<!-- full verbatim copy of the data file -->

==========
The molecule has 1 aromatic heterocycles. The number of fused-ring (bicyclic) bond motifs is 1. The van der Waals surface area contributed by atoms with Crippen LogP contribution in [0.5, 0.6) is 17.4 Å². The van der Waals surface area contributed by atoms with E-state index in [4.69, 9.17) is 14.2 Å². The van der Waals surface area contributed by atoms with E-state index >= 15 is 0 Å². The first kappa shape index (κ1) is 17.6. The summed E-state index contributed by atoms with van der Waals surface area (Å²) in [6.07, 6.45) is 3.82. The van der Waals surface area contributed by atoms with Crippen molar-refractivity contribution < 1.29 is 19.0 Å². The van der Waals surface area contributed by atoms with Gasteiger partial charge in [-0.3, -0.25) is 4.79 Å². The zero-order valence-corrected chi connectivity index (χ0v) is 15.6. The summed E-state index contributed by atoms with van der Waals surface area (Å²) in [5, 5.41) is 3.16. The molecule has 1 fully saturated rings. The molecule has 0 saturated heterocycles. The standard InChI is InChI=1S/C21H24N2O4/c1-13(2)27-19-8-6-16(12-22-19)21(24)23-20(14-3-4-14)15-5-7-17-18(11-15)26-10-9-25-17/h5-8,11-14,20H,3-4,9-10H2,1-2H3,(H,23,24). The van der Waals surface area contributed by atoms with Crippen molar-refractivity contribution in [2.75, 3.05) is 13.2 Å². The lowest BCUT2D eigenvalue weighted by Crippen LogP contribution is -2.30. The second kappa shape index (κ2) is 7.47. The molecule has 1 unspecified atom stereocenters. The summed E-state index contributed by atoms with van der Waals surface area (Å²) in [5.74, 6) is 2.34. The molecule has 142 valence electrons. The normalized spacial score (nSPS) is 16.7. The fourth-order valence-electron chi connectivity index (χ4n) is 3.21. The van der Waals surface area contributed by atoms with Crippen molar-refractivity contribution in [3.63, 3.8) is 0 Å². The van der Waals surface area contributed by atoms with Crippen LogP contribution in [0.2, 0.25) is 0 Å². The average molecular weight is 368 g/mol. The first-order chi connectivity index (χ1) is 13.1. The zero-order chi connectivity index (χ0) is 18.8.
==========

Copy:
The molecule has 1 aromatic heterocycles. The number of fused-ring (bicyclic) bond motifs is 1. The van der Waals surface area contributed by atoms with Crippen LogP contribution in [0.5, 0.6) is 17.4 Å². The van der Waals surface area contributed by atoms with E-state index in [4.69, 9.17) is 14.2 Å². The van der Waals surface area contributed by atoms with E-state index >= 15 is 0 Å². The first kappa shape index (κ1) is 17.6. The summed E-state index contributed by atoms with van der Waals surface area (Å²) in [6.07, 6.45) is 3.82. The van der Waals surface area contributed by atoms with Crippen molar-refractivity contribution < 1.29 is 19.0 Å². The van der Waals surface area contributed by atoms with Gasteiger partial charge in [-0.3, -0.25) is 4.79 Å². The zero-order valence-corrected chi connectivity index (χ0v) is 15.6. The summed E-state index contributed by atoms with van der Waals surface area (Å²) in [5, 5.41) is 3.16. The molecule has 1 fully saturated rings. The molecule has 0 saturated heterocycles. The standard InChI is InChI=1S/C21H24N2O4/c1-13(2)27-19-8-6-16(12-22-19)21(24)23-20(14-3-4-14)15-5-7-17-18(11-15)26-10-9-25-17/h5-8,11-14,20H,3-4,9-10H2,1-2H3,(H,23,24). The van der Waals surface area contributed by atoms with Crippen molar-refractivity contribution in [2.75, 3.05) is 13.2 Å². The lowest BCUT2D eigenvalue weighted by Crippen LogP contribution is -2.30. The second kappa shape index (κ2) is 7.47. The molecule has 1 unspecified atom stereocenters. The summed E-state index contributed by atoms with van der Waals surface area (Å²) in [5.74, 6) is 2.34. The molecule has 142 valence electrons. The normalized spacial score (nSPS) is 16.7. The fourth-order valence-electron chi connectivity index (χ4n) is 3.21. The van der Waals surface area contributed by atoms with Crippen molar-refractivity contribution in [3.63, 3.8) is 0 Å². The van der Waals surface area contributed by atoms with Crippen LogP contribution in [0.2, 0.25) is 0 Å². The average molecular weight is 368 g/mol. The first-order chi connectivity index (χ1) is 13.1. The zero-order chi connectivity index (χ0) is 18.8.